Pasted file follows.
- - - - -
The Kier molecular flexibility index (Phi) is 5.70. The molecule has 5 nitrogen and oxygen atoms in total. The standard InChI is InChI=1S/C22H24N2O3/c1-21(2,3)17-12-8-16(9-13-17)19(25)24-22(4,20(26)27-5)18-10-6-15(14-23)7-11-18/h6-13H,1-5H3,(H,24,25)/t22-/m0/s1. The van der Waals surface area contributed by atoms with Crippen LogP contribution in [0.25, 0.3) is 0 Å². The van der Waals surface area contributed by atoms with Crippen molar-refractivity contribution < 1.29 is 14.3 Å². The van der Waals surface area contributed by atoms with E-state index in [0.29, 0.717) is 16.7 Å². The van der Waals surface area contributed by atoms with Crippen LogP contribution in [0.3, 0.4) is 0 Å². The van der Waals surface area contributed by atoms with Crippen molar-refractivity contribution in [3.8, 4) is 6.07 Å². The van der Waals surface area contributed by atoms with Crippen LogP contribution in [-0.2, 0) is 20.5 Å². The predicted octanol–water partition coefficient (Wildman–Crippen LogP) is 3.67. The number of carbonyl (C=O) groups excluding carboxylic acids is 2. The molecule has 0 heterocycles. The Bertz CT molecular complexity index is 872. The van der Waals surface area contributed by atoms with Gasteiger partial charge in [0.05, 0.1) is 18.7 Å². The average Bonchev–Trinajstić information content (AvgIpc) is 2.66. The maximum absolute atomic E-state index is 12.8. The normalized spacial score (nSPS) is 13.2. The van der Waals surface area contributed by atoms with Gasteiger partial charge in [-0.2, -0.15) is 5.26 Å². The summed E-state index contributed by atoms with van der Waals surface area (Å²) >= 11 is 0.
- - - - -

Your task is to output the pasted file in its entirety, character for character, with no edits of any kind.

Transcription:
The Kier molecular flexibility index (Phi) is 5.70. The molecule has 5 nitrogen and oxygen atoms in total. The standard InChI is InChI=1S/C22H24N2O3/c1-21(2,3)17-12-8-16(9-13-17)19(25)24-22(4,20(26)27-5)18-10-6-15(14-23)7-11-18/h6-13H,1-5H3,(H,24,25)/t22-/m0/s1. The van der Waals surface area contributed by atoms with Crippen LogP contribution in [0.25, 0.3) is 0 Å². The van der Waals surface area contributed by atoms with Crippen molar-refractivity contribution < 1.29 is 14.3 Å². The van der Waals surface area contributed by atoms with E-state index in [0.29, 0.717) is 16.7 Å². The van der Waals surface area contributed by atoms with Crippen LogP contribution in [0.3, 0.4) is 0 Å². The van der Waals surface area contributed by atoms with Crippen molar-refractivity contribution in [3.8, 4) is 6.07 Å². The van der Waals surface area contributed by atoms with Crippen LogP contribution in [-0.2, 0) is 20.5 Å². The predicted octanol–water partition coefficient (Wildman–Crippen LogP) is 3.67. The number of carbonyl (C=O) groups excluding carboxylic acids is 2. The molecule has 0 heterocycles. The Bertz CT molecular complexity index is 872. The van der Waals surface area contributed by atoms with Gasteiger partial charge in [0.05, 0.1) is 18.7 Å². The average Bonchev–Trinajstić information content (AvgIpc) is 2.66. The maximum absolute atomic E-state index is 12.8. The normalized spacial score (nSPS) is 13.2. The van der Waals surface area contributed by atoms with Gasteiger partial charge in [-0.2, -0.15) is 5.26 Å². The summed E-state index contributed by atoms with van der Waals surface area (Å²) >= 11 is 0.